Lights dawn, and six dancers (Christine Flores, Lindsey Jones, Jason Collins, Maile Okamura, Melissa Toogood, and Netta Yerushalmy) traverse the stage, just walking—until, as with each of the “Variations’” complications, Tanowitz introduces a shift. Their walks graduate to movements that gesture at classical ballet steps, waving to them from across the room.
As Bach’s aria morphs into canons and fugues, the movement style becomes more intricate and off-kilter. Dancers skitter and glide through each new stanza with repeated motifs of windmilling arms and flexed feet. The cast’s attitude to the movement feels natural; hands are allowed to toss and slacken, first positions aren’t torqued to 180 degrees. Dancers occasionally slap their knees, wobble around. Tanowitz preserves each dancer’s individual approach, along with the sense that they are dancing more for each other than for us.
Throughout the Tanowitz pieces New York has seen in 2019, including her Untitled (Souvenir) for Martha Graham Dance Company and her mercurial Bartók Ballet for NYCB, Tanowitz’s partnering sequences consistently fascinate. The relationship between the dancers is always equitable, communal—more a platonic sharing of weight and responsibilities than ballet’s charged (and often gendered) pas de deux. A recurrent afterimage: dancers arranged in a rotating tableau with interconnected arms, a pivot or leg lift nudging the structure to motion like a mobile or a wind chime.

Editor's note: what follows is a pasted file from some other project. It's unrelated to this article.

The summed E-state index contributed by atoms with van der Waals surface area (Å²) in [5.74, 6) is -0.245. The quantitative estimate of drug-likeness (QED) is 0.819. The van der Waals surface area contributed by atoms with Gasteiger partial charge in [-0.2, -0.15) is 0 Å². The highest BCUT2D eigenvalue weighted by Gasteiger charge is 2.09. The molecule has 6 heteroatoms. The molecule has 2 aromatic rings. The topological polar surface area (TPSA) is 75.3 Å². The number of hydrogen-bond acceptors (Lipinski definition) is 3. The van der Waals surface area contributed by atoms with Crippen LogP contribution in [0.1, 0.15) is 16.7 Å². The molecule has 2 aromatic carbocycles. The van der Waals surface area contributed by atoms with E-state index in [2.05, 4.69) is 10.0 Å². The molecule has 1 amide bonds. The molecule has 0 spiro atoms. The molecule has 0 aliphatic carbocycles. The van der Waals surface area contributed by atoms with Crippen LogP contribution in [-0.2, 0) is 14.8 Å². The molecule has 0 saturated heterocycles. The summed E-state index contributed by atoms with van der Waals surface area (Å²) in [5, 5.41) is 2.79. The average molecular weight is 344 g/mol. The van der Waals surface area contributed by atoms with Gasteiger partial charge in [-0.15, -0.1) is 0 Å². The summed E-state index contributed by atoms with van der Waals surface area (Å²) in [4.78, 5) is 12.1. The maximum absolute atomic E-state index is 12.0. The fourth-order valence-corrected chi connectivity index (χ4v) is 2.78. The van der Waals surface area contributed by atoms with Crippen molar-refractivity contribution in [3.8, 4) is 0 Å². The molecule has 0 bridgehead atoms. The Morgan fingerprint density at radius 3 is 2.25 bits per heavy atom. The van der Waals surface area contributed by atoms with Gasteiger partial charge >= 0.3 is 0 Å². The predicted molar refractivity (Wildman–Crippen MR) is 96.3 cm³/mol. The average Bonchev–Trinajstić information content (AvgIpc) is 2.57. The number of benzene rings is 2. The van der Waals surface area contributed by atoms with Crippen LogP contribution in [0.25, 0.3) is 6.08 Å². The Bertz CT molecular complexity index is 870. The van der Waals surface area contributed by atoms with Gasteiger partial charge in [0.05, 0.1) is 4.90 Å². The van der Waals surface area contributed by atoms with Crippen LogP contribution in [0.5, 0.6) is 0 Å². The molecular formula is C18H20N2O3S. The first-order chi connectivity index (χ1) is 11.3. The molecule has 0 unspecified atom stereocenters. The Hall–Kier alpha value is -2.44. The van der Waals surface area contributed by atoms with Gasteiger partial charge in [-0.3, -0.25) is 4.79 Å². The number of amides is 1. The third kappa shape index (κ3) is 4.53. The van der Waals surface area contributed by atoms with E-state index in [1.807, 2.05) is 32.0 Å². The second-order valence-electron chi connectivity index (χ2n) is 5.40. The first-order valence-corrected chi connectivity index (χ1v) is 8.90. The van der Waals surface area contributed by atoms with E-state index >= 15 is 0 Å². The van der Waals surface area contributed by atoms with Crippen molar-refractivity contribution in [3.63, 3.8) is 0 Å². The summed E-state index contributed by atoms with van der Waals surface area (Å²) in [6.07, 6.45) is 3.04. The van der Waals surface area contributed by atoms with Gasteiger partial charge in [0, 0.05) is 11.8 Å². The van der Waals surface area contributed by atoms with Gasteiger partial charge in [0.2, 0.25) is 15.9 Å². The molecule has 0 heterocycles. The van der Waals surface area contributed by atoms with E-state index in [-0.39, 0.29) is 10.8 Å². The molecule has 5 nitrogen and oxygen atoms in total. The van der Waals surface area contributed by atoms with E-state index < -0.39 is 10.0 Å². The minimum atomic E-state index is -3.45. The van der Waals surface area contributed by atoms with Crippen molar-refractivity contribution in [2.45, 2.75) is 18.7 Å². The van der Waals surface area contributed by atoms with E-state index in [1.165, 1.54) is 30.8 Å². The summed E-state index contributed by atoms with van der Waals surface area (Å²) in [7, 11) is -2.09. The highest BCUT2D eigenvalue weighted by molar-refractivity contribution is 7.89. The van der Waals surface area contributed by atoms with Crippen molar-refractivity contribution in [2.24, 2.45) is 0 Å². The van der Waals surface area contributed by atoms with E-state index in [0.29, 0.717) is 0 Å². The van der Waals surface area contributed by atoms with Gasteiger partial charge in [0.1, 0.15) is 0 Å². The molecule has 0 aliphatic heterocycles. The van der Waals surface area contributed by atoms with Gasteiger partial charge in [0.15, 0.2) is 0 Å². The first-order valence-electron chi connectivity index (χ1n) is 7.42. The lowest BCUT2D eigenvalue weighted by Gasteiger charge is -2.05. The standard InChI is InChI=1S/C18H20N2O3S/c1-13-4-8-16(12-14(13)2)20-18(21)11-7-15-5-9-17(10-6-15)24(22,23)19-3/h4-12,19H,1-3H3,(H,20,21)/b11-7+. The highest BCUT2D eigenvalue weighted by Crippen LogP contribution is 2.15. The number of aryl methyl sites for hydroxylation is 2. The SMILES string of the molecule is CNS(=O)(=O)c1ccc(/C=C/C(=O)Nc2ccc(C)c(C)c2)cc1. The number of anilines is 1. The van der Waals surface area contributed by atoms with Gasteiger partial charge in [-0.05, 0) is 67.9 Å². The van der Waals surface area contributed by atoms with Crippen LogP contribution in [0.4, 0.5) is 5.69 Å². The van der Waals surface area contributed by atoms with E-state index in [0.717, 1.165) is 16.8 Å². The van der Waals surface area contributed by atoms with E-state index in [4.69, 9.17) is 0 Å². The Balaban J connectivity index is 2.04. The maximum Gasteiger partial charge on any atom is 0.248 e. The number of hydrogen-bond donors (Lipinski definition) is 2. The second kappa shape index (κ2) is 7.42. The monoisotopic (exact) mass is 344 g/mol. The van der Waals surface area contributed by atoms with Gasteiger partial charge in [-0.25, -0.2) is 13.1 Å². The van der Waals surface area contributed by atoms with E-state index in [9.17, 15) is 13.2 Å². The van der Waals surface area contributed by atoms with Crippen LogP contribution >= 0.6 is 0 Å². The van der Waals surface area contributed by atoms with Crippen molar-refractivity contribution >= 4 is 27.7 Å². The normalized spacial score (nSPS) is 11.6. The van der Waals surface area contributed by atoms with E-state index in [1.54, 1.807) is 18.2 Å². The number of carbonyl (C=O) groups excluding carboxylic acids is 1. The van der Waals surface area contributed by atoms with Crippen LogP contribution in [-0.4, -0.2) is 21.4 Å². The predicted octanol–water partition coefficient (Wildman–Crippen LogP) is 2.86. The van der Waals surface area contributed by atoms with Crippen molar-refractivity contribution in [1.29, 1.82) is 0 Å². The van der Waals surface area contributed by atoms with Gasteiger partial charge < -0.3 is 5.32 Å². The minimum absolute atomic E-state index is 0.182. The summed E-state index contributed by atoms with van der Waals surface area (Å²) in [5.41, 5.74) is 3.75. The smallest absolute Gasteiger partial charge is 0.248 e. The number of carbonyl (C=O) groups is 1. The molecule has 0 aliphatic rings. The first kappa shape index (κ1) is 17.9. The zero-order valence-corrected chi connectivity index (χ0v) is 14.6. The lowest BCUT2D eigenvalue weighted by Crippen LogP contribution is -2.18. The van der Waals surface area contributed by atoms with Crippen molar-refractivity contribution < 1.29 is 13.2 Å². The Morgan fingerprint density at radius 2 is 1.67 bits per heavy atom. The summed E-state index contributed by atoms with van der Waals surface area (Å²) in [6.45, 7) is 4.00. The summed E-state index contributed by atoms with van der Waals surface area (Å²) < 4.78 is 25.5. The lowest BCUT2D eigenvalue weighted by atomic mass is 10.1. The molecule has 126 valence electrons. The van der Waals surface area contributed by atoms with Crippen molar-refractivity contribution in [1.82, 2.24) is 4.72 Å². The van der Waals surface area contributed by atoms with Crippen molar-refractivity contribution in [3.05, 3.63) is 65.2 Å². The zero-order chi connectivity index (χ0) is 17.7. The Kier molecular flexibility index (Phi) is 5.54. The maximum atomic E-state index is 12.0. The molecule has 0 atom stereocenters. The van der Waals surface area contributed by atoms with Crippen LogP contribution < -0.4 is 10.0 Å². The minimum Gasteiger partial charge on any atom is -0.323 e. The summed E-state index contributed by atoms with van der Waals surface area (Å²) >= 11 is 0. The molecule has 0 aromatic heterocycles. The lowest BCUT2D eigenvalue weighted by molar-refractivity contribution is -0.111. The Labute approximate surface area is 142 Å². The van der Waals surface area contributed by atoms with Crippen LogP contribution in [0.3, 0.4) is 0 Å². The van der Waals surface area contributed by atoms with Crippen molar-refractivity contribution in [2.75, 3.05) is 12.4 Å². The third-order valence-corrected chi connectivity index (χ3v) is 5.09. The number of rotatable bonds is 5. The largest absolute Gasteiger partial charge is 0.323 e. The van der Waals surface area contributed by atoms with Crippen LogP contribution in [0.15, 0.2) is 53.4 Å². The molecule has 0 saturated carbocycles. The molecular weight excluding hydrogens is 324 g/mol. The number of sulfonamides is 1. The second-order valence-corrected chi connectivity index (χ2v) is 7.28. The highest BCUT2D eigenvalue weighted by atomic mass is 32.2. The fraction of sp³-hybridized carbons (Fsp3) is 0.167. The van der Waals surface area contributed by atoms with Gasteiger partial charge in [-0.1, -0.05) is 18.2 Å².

With every new addition the choreography offers to our visual vocabulary, the dance stanzas retain a sense of play. The piece keeps recalibrating and collapsing on itself—and has to, for the span of 30 “Variations.” Tanowitz never finds herself backed into a corner she cannot invert, seeming to derive inspiration from looking closer and closer at the structure and source.
Everything that can change does change. Tanowitz, via the work of lighting designer Davison Scandrett, isolates the architecture of the proscenium stage, elevating it to a performance element in its own right. Tanowitz lowers the curtain, then turns on a house light and illuminates the audience. Light, volume, speed, technique, costume, and architecture can all be abstracted and isolated—and thus, exalted.
In New Work, we are made to see the most regular parts of performance as things worthy of reverence. For instance: Maile Okumura standing at the piano and holding it like a barre, her movements as measured and calm as a Saturday class.
Choreographing to the baroque spectacle of The Goldberg Variations could merit an equally labored project, adding and adding effects to hold an audience’s interest. Tanowitz is smarter than that. She knows how to compel without crowding, how to create wit and humor without telling you to laugh. In her New Work, virtuosity is not prioritized over grounded simplicity, which means the piece could very easily have tired itself out. Instead, the 75 minutes came and went much quicker than I anticipated; I assumed the piece was halfway through when Dinnerstein circled back to Bach’s slow, simple aria. I still can’t fully understand how she configured it, but the sensation of watching Tanowitz’s brain work was startlingly propulsive.
Maybe it’s this democratic approach that earns Tanowitz her grace notes. Nothing is staid, nothing too sacred. Leaving the theater, I remember warm gold light irradiating the dancers as they stand around Dinnerstein; a head lifted up mid-jump, as if staring at sunset through a skylight.